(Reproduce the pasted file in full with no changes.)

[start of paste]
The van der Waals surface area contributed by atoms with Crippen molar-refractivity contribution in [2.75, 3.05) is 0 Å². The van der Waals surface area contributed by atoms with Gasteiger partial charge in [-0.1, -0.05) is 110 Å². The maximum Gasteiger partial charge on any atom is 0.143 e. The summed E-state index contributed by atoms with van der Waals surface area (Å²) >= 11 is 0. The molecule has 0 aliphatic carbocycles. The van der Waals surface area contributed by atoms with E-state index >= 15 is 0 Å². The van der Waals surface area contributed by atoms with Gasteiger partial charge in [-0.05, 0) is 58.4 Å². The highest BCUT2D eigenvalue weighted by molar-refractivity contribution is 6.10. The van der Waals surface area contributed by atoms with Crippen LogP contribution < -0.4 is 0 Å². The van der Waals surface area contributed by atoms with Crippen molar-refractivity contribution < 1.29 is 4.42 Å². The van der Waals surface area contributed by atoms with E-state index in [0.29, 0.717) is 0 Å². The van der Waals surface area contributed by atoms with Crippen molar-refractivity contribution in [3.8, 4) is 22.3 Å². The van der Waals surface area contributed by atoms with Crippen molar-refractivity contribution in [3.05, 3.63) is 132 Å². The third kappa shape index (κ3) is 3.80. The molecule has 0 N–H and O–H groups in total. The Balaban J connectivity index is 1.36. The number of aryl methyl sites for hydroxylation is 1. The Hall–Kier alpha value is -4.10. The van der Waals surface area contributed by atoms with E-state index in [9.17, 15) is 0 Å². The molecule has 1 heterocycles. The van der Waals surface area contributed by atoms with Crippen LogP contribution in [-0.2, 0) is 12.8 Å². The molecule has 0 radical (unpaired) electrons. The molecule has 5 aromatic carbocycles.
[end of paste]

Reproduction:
The van der Waals surface area contributed by atoms with Crippen molar-refractivity contribution in [2.75, 3.05) is 0 Å². The van der Waals surface area contributed by atoms with Gasteiger partial charge in [-0.1, -0.05) is 110 Å². The maximum Gasteiger partial charge on any atom is 0.143 e. The summed E-state index contributed by atoms with van der Waals surface area (Å²) >= 11 is 0. The molecule has 0 aliphatic carbocycles. The van der Waals surface area contributed by atoms with E-state index >= 15 is 0 Å². The van der Waals surface area contributed by atoms with Gasteiger partial charge in [-0.05, 0) is 58.4 Å². The highest BCUT2D eigenvalue weighted by molar-refractivity contribution is 6.10. The van der Waals surface area contributed by atoms with Crippen LogP contribution < -0.4 is 0 Å². The van der Waals surface area contributed by atoms with Crippen molar-refractivity contribution < 1.29 is 4.42 Å². The van der Waals surface area contributed by atoms with E-state index in [0.29, 0.717) is 0 Å². The van der Waals surface area contributed by atoms with Crippen molar-refractivity contribution in [3.8, 4) is 22.3 Å². The van der Waals surface area contributed by atoms with Crippen molar-refractivity contribution in [3.05, 3.63) is 132 Å². The third kappa shape index (κ3) is 3.80. The molecule has 0 N–H and O–H groups in total. The Balaban J connectivity index is 1.36. The number of aryl methyl sites for hydroxylation is 1. The Hall–Kier alpha value is -4.10. The van der Waals surface area contributed by atoms with E-state index in [9.17, 15) is 0 Å². The molecule has 1 heterocycles. The van der Waals surface area contributed by atoms with Crippen LogP contribution in [-0.2, 0) is 12.8 Å². The molecule has 0 radical (unpaired) electrons. The molecule has 5 aromatic carbocycles.